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Routine is good when it comes to developing productive habits and effective workflows.

Routine helps us to set up healthy patterns and an environment that’s focused on getting work done. Well, usually.

As humans, we tend to be creatures of habit. We get comfortable in our daily patterns and a certain inertia can creep in if we’re not careful. Actually, this was how an old physics teacher of mine used to explain inertia; “all of you come in and sit in the exact same seat every class. You stay in a uniform motion unless prompted by an external force.”

Sometimes a push to change what we’re doing is needed, especially if we’re to learn new things, reach new heights of productivity or meet new people (yep, changing seats!). To change our current state, we might need to examine our routines and determine whether it’s time to make changes.

Could your current routine be getting in your own way?

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#1. There’s habit without value

Probably at some point, you developed your routine because it worked for you. You’re getting up around the same time, following the same morning routine then starting your work day the same way you always have because that’s just how it worked out for you when you developed it.

The thing is, as said by Greek Philosopher, Heraclitus; “change is the only constant in life.” Your environment may change, your workload changes and your actual daily tasks change. Can you even remember why you’re doing things the way you are? Or, is it just that you’re being a habitual human with ways that are hard to break?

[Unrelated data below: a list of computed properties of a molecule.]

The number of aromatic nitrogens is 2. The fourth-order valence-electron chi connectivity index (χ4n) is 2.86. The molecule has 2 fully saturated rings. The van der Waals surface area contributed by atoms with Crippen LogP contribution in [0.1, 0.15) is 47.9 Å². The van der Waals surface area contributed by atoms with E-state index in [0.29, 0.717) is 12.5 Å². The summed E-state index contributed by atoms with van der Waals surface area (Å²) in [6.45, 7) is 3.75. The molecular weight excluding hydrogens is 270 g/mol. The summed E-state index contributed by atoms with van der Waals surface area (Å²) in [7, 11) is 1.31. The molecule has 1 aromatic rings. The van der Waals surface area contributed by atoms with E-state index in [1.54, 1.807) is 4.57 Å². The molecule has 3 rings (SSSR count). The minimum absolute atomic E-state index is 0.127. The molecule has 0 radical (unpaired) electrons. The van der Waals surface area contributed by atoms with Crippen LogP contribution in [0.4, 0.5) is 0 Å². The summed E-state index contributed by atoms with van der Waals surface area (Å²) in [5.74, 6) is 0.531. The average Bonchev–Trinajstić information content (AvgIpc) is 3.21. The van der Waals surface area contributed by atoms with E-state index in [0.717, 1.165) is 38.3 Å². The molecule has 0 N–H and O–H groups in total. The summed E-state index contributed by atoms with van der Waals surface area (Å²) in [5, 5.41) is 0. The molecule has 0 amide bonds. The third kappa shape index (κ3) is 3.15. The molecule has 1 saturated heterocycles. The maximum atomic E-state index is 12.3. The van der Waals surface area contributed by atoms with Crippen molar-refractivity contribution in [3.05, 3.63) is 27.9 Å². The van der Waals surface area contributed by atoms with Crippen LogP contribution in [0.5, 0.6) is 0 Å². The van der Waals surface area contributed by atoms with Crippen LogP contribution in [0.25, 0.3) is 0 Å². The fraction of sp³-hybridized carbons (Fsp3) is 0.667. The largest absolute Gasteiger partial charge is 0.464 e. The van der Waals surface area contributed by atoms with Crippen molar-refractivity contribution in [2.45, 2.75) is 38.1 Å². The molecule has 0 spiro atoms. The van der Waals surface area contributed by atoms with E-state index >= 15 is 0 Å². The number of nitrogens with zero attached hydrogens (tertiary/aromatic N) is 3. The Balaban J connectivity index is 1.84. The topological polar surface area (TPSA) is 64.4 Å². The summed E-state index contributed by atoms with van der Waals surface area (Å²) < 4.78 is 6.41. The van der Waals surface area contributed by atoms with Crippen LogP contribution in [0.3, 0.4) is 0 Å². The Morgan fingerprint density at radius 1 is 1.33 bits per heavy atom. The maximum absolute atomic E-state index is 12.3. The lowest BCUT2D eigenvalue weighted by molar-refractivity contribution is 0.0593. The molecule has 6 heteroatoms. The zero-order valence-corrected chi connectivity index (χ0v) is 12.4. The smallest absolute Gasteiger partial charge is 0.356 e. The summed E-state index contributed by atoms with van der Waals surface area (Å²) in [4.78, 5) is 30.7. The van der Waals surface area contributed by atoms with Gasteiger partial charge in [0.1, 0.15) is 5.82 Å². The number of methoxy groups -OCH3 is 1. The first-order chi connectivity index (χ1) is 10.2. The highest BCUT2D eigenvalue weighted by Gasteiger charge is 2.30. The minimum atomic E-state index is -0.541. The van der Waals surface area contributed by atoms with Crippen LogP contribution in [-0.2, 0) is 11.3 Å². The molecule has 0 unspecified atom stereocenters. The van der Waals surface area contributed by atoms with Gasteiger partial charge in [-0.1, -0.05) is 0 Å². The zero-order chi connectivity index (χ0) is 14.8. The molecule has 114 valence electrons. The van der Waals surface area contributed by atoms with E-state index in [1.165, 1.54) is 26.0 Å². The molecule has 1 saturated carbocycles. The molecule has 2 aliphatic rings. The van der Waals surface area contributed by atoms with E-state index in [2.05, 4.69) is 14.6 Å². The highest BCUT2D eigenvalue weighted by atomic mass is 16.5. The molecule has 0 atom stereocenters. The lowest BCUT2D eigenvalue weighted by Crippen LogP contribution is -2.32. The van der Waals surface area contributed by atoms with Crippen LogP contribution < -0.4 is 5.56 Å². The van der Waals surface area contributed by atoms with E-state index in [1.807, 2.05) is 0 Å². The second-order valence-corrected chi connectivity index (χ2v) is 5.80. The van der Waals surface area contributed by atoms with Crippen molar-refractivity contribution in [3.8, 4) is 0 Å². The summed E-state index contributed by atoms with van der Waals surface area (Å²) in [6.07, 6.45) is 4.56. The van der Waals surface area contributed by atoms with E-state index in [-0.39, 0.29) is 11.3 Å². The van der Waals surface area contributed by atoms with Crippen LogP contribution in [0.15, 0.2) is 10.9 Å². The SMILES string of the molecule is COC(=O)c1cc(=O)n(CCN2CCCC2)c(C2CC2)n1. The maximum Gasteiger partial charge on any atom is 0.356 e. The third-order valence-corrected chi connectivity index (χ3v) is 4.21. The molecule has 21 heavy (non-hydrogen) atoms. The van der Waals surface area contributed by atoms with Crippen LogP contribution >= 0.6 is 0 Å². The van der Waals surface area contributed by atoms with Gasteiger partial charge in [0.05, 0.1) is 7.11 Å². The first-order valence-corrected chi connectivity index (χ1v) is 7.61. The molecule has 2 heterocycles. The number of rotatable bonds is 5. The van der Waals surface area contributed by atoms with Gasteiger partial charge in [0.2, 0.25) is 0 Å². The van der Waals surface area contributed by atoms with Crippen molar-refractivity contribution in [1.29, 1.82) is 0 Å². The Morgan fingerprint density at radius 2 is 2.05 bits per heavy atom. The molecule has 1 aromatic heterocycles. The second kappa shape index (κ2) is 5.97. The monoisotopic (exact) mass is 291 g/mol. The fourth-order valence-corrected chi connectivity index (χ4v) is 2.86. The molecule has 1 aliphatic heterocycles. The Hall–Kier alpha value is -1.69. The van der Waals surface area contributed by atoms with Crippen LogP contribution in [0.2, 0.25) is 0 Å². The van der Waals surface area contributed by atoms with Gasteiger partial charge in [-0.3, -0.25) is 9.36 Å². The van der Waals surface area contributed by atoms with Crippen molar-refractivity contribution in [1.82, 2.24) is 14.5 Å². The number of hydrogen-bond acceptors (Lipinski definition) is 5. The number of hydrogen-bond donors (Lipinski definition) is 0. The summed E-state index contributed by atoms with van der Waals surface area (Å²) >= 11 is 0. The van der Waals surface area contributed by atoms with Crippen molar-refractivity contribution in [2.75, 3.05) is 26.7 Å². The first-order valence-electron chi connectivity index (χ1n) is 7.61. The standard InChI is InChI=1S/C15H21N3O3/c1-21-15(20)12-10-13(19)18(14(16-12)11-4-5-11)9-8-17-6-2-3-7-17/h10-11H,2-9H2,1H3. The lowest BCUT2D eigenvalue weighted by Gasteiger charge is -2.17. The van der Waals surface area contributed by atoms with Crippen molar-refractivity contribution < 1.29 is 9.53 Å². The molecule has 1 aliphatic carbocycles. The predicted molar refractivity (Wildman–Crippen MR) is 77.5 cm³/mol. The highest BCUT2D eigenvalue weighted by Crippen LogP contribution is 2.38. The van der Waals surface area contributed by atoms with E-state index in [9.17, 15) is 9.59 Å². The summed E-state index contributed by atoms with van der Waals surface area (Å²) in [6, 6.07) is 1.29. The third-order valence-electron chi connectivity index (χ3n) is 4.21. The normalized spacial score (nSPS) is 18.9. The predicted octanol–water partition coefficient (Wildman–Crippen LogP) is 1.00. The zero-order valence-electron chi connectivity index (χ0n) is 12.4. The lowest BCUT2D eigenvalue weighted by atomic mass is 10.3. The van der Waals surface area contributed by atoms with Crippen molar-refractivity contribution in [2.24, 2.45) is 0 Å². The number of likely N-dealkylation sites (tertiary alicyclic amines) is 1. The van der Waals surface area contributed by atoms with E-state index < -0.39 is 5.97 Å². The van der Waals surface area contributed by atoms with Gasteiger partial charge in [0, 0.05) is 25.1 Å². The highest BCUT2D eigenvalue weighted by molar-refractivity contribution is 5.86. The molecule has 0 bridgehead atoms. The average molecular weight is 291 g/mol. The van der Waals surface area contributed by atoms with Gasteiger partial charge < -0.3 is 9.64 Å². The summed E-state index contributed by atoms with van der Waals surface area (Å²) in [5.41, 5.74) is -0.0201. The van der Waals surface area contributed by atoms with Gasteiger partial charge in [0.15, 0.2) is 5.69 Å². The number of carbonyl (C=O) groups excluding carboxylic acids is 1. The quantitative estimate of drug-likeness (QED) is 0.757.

Ask yourself, “why am I doing this?” If you find that the answer is something like “because that’s how I’ve always done it,” you might be letting your routine create a rutt for yourself. There should be value to doing things the way you do, especially if the aim is to be more productive or to have a more effective workflow.

Analyzing your routine from time to time is a good thing. While the large percentage of people tend to be resistant to change, those who are the most successful tend to be adaptable, ready to pivot and open to new ways of doing things. Look at your routine, including the processes you’ve set up – do they still have value?

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#2. The unexpected knocks you down